Example: Markov-Switching in TSMT

Suppose we have a dependent variable that is follows an autoregressive process with regime switching.  For a starting example, assume we have switching white noise process such that the constant and error variance all depend on an unobservable Markov Chain:

The model requires full estimation, via maximum likelihood, of the parameter vector , where p00 and p11 represent the Markov-Chain transition probabilities.

The switchmt function that performs the estimation takes four arguments, (1) a switchmt control structure, (2) a DS data structure, (3) a scalar defining the number of state in the Markov chain, and (4) a scalar defining the number of lags of the dependent variable.

GAUSS structures are simply bins containing other objects such as matrices, strings, arrays, etc.  They can be defined by the programmer, but one of the structures used by switchmt is defined in the Run-Time Library, and the control structure is defined in the tsmt library.

The PV Parameter Structure

The PV parameter structure is created and filled using GAUSS Run-Time Library functions.  Using these functions the structure can be filled with vectors, matrices, and arrays containing starting parameter values.  Masks can be used to specify fixed versus free parameters.  For example,

b0 = { 3.3, -2.7 };
sig = { 10, 37 };
p = { .8 .2, .2 .8 };

struct PV st0;

st0 = pvPacki(pvCreate, b0, "beta0", 1);
st0 = pvPacki(st0, sig, "sigma", 4);
st0 = pvPacki(st0, p, "p", 5);

The structure now contains starting values for a 2x1 vector of coefficients called beta0, a 2x1 vector of autoregressive coefficients called phi, a 2x1 vector of variances called sig, and a 4x1 vector of transition probabilities called p. This structure will be passed the switchmt control structure as starting values for the parameters. Note that not all elements of the PV parameter structure must be specified but rather only those corresponding to the estimation model. The specified PV parameter should follow the specifications below:

  1. beta0   number of states by 1 vector, constants
  2. beta    number of states by K, coefficients on K independent variables
  3. phi     number of lags by 1 vector, autoregression coefficients
  4. sigma   scalar or number of states by 1 vector, error variances.
  5.  p       number states by number states matrix, transition probabilities.

The DS Data Structure

The DS data structure is a general purpose bucket of GAUSS types.  It contains one of each of the types, matrix, array, string, string array, sparse matrix, and scalar.  It is passed to the log-likelihood procedure untouched by switchmt.  It can be used by programmers in any way they choose to help in computing the log-likelihood.  Typically it is used to pass data to the procedure.  The DS structure can also be reshaped into a vector of structures giving the programmer great flexibility in handling data and other information.  For example,

load y0[58,3] = exdata.asc;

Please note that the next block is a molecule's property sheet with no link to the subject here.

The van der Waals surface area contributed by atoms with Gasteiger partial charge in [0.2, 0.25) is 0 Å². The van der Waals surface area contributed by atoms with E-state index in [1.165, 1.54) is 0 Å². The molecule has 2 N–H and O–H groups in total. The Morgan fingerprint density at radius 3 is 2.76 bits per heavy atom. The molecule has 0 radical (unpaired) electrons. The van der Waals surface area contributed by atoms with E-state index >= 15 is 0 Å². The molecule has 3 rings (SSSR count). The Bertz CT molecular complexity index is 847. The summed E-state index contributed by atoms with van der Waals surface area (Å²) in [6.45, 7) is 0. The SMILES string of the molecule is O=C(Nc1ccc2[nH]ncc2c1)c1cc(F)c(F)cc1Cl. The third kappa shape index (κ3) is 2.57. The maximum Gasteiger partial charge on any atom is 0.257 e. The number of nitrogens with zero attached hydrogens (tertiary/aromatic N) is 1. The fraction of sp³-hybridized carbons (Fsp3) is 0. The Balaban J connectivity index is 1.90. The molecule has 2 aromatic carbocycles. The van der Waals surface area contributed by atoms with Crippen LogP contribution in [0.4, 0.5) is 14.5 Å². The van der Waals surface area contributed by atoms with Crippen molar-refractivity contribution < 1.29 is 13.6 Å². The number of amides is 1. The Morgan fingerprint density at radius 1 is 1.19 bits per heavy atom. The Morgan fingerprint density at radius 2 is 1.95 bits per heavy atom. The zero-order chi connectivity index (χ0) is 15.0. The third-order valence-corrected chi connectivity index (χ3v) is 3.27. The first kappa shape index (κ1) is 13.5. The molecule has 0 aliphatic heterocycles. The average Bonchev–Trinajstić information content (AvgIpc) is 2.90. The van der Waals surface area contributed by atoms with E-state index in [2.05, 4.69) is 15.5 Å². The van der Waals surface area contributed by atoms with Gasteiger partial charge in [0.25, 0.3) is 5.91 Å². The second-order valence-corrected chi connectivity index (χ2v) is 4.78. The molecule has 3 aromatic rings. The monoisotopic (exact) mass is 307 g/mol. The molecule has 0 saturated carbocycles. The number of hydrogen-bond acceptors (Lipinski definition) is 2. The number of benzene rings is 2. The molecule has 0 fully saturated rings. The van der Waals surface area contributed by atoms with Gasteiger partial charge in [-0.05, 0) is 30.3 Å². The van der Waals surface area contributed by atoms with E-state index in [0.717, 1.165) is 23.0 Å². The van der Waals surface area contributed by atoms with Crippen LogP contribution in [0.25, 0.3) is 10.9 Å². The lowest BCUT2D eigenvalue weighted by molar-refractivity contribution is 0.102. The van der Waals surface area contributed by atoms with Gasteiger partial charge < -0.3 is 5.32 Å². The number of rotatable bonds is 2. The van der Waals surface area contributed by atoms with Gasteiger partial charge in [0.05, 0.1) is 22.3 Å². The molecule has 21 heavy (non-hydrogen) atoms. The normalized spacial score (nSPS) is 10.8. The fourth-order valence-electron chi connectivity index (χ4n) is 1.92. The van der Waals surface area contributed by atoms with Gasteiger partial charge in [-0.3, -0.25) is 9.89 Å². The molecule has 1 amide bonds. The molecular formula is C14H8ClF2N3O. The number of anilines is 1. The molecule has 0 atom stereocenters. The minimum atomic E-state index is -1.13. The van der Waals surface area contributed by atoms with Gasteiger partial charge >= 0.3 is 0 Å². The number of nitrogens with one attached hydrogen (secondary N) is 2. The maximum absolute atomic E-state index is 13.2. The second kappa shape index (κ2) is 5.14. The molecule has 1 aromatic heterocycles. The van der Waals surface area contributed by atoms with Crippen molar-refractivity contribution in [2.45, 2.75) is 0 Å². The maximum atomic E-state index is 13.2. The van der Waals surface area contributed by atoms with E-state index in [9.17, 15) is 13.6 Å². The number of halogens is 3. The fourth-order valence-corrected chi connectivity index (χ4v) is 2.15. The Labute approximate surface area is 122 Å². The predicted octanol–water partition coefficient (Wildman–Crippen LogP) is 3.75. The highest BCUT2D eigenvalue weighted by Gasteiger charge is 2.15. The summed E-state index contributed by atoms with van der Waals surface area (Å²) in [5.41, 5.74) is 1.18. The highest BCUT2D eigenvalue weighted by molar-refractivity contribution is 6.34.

struct DS d0;

/*Dependent Variable*/
d0.dataMatrix = y0[.,1];

The switchmt Control Structure

This structure handles the matrices and strings that control the estimation process such as setting the descent number of relevant states, optimization controls, equality constraints on the transition probabilities, and so on.  Continuing with the example above,

struct switchmtControl c0;
c0 = switchmtControlCreate();

/*specifies switching variance*/
c0.constVariance = 0;

/*Sets number of relevant lagged states equal to zero*/
c0.relevantStates = 0;

/*sets output printing*/
c0.output = 1;

/*sets Bayesian control parameters (Hamilton, 1991)*/
c0.aBayes = 0.2;
c0.bBayes = 1;
c0.cBayes = 0.1;

/*passes starting parameter estimate values*/
c0.start = st0;

This appropriately passes to switchmt that the model has switching error variances and does not require lagged states for estimations.  The remaining controls elements set preferences for output display and estimation. Finally, the starting values of the estimate parameters should be passed to the control switchmt structure

The Command File

Finally we put it all together in the command file:

**  This example reproduces the results for the French exchange
**  rate in "Long Swings in the Exchange Rate: Are They in the
**  Data and Do Markets Know It?" by Charles Engel and James 
**  D. Hamilton American Economic Review, Sept. 1990.

library tsmt;
#include tsmt.sdf

/*Load data and specify PV data structure*/
load y0[58,3] = exdata.asc;

struct DS d0;
d0.dataMatrix = y0[1:58,1];

/*Define switchmt control structure*/
struct switchmtControl c0;
c0 = switchmtControlCreate;

/*Specifies switching variance*/
c0.constVariance = 0;

/*Sets number of relevant lagged states equal to zero*/
c0.relevantStates = 0;

/*Sets output printing*/
c0.output = 1;

/*Sets Bayesian control parameters (Hamilton, 1991)*/
c0.aBayes = .2;
c0.bBayes = 1;
c0.cBayes = .1;

/*Set parameter estimate starting values*/
b0 = { 3.3, -2.7 };
sig = { 10, 37 };
p = { .8 .2, .2 .8 };

struct PV st0;
st0 = pvPacki(pvCreate,b0,"beta0",1);
st0 = pvPacki(st0,sig,"sigma",4);
st0 = pvPacki(st0,p,"p",5);

c0.start = st0;

struct switchmtOut out0;

/*Call switchmt procedure*/
out0 = switchmt(c0,d0,2,0);

print out0.logl;

This program produces the following output:

run C:\gauss12\examples\switch1.e


switchmt Version 1.0.4      4/27/2012  10:26 am


Beta0 - Constant(s)



standard errors




Sigma - Variances



standard errors




P - Transition Probabilities

0.81806046      0.093176683

0.18193954       0.90682332

standard errors

0.10870594      0.063674743

0.10870594      0.063674744